Implementing a brief mindfulness based stress reduction self-care intervention into the nursing curriculum
Sharon Placella, DNP, RN, CNS-BC, NPP, e-mail:firstname.lastname@example.org
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Background: High levels of stress experienced by nursing students continue to be identified in the literature. This emphasizes the need for stress management in nursing education to prevent dysfunctional coping and poor health behaviors. Present literature suggests that Mindfulness Based Stress Reduction (MBSR) has been effective for stress management; but no research has evaluated a brief MBSR self-care intervention for American nursing students in the nursing curriculum.
Purpose: The purpose of this study is to implement a brief MBSR self-care intervention during nursing education and evaluate its effectiveness in decreasing stress and dysfunctional health behaviors.
Theoretical Framework: Utilizing Orem’s Self-Care Theoretical Framework it is essential to the self-care process to have knowledge and skills required for health care needs and health promotion. Orem’s Theoretical Self-Care Framework indicates that individuals must be taught specific skills to develop self-care knowledge and then apply it.
Method: This research design is a random control trial with 170 undergraduate nursing students enrolled in a required three hour psychosocial nursing class at a private downstate New York baccalaureate college. One-half of the psychosocial classes randomly selected were the experimental (MBSR Self-Care Intervention) group and the other one-half of the classes were the control group. Demographics and comparisons between groups (experimental and control) and mean scores on the Perceived Stress Scale 14 and the General Health Questionnaire 28 were analyzed using ANCOVA.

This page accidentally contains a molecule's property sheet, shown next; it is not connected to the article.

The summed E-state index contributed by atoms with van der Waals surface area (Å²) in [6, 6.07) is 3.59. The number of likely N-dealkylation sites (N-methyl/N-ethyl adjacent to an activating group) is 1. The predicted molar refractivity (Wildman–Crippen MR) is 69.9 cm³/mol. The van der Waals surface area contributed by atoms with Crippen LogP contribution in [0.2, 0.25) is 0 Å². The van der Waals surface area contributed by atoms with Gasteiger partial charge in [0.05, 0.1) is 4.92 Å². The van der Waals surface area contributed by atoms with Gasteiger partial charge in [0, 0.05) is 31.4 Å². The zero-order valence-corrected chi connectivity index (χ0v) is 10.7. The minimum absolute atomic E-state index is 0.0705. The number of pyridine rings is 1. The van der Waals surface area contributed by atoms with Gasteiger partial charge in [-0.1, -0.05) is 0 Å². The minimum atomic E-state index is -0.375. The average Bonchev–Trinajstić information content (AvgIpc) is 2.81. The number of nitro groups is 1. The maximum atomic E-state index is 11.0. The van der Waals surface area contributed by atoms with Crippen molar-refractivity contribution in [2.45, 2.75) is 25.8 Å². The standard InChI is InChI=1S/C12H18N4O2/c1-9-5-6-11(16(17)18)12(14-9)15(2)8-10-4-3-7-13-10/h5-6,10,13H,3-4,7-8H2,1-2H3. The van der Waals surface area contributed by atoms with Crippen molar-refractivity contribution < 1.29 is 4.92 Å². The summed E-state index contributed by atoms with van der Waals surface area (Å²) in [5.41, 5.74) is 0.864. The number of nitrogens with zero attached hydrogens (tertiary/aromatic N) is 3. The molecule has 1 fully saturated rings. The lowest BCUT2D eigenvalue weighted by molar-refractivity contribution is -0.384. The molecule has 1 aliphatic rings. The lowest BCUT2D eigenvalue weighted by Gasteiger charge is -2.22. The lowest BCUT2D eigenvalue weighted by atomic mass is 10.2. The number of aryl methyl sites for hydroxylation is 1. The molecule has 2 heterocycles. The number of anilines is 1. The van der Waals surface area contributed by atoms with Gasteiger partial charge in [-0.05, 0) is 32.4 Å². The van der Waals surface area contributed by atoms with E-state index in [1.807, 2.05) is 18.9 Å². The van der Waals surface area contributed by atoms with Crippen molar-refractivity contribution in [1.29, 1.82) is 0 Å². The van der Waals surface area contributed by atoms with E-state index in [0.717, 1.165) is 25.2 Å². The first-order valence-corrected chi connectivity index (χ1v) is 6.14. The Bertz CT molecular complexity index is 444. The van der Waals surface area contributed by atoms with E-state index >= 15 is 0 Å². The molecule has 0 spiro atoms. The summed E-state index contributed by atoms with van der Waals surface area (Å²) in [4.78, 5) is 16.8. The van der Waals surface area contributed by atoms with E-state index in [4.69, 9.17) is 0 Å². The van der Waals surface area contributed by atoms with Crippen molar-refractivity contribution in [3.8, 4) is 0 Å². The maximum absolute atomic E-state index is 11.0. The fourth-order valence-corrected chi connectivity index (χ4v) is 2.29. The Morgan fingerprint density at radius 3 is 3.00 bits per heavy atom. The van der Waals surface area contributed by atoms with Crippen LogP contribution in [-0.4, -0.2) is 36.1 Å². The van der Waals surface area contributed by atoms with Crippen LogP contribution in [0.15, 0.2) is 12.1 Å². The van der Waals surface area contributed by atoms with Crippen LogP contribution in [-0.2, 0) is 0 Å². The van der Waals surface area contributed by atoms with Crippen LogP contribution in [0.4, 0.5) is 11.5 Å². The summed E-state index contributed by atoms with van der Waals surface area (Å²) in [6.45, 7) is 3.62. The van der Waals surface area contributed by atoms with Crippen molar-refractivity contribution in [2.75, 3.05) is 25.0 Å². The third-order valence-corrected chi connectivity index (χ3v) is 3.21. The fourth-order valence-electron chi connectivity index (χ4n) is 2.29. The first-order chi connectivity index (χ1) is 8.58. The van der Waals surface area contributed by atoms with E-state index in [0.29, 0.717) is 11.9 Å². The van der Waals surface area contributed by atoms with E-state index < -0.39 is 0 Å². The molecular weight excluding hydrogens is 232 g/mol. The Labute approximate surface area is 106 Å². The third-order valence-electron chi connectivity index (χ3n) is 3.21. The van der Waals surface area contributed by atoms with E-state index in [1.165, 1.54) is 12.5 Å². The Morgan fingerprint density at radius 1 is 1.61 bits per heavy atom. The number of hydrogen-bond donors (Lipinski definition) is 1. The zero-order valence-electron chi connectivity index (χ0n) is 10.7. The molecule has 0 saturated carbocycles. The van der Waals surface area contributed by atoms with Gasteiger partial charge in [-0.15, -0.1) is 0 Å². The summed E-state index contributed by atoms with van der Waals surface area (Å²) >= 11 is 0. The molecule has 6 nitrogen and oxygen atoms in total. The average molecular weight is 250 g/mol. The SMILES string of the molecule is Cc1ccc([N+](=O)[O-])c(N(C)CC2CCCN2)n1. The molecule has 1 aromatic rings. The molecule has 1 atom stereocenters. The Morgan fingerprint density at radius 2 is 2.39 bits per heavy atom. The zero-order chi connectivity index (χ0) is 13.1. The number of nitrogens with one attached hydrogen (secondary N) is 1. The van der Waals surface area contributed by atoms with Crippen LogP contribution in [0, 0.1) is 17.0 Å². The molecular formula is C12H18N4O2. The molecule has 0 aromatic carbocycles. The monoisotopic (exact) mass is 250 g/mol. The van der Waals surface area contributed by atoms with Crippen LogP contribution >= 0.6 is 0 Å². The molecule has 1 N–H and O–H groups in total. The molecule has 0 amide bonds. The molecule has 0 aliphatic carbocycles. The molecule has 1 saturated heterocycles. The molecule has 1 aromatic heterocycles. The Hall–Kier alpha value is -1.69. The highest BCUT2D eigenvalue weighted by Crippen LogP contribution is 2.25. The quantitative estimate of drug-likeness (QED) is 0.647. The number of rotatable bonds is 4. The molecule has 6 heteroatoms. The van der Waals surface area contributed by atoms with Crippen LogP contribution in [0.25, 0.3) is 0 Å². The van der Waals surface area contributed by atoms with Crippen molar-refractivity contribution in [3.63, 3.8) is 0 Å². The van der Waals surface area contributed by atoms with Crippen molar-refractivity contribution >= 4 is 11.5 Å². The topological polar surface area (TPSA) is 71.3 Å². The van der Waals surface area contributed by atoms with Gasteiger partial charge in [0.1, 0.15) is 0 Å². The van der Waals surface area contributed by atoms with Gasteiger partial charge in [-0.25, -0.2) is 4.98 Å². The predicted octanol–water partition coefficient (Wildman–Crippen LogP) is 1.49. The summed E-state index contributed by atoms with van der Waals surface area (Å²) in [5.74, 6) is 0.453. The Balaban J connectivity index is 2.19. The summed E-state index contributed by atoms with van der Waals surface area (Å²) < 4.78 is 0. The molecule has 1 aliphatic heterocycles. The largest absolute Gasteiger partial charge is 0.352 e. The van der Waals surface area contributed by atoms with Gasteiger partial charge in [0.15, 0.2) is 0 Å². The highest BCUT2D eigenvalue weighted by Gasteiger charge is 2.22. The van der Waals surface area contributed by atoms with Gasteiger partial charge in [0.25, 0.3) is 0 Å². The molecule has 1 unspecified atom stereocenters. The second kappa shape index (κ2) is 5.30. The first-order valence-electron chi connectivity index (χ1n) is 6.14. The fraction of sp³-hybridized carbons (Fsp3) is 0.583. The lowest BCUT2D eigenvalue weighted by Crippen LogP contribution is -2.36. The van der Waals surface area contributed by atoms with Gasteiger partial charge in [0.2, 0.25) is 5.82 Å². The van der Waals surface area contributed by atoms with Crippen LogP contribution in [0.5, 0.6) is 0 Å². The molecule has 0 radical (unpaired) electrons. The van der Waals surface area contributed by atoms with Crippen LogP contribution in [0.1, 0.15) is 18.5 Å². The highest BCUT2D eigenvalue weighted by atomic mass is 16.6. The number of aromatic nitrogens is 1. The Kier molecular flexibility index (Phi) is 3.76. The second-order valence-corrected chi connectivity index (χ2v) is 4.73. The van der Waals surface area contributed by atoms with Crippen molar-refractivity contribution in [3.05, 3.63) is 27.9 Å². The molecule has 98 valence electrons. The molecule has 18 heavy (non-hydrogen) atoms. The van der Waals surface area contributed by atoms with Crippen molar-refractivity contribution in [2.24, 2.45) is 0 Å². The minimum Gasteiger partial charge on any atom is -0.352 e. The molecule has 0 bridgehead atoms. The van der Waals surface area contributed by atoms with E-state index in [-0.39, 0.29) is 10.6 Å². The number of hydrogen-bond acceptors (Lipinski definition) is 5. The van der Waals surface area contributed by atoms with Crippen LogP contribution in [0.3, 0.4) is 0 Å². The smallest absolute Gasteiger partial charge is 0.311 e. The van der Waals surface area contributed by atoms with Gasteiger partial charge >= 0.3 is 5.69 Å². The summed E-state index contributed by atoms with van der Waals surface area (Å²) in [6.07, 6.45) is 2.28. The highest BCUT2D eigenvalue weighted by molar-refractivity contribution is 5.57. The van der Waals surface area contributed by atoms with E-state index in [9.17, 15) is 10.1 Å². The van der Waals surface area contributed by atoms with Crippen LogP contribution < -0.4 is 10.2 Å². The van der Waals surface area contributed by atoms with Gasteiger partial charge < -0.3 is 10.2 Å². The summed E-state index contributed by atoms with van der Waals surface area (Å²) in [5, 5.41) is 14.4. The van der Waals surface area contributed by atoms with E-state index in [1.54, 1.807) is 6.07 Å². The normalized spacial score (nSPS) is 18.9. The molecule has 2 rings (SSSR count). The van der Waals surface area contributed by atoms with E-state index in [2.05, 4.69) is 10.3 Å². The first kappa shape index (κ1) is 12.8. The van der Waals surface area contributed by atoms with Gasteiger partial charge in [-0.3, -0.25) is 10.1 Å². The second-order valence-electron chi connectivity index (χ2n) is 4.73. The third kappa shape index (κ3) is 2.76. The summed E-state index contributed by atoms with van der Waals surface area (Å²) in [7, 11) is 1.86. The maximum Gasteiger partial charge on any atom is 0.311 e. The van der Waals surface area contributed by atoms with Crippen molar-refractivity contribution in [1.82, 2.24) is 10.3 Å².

Results: Both the experimental and the control groups demonstrated decreased scores on the Perceived Stress Scale 14 and the General Health Questionnaire 28 however there was no statistical significance between the groups.
Conclusions/Implications: Incorporating stress management combined with self-care strategies during nursing education can decrease nursing students stress levels and dysfunctional health behaviors.
Dr. Placella is the recipient of the 2013/2014 Sigma Theta Tau International/ATI Educational Assessment Nursing Research Grant
The Sigma Theta Tau International grant application that funded this research, in whole or in part, was completed by the applicant and peer-reviewed prior to the award of the STTI grant. No further peer-review has taken place upon the completion of the STTI grant final report and its appearance in this repository.
|Review Type||None: Sigma Grant Recipient Report|
|Evidence Level||Randomized Controlled Trial|
|Research Approach||Quantitative Research|
|Keywords||Stress, Prevention and Control;
|CINAHL Subject(s)||Stress, Psychological--Prevention and Control;
|MESH Subject(s)||Self Care;
|MESH Subject(s)||Self Care;
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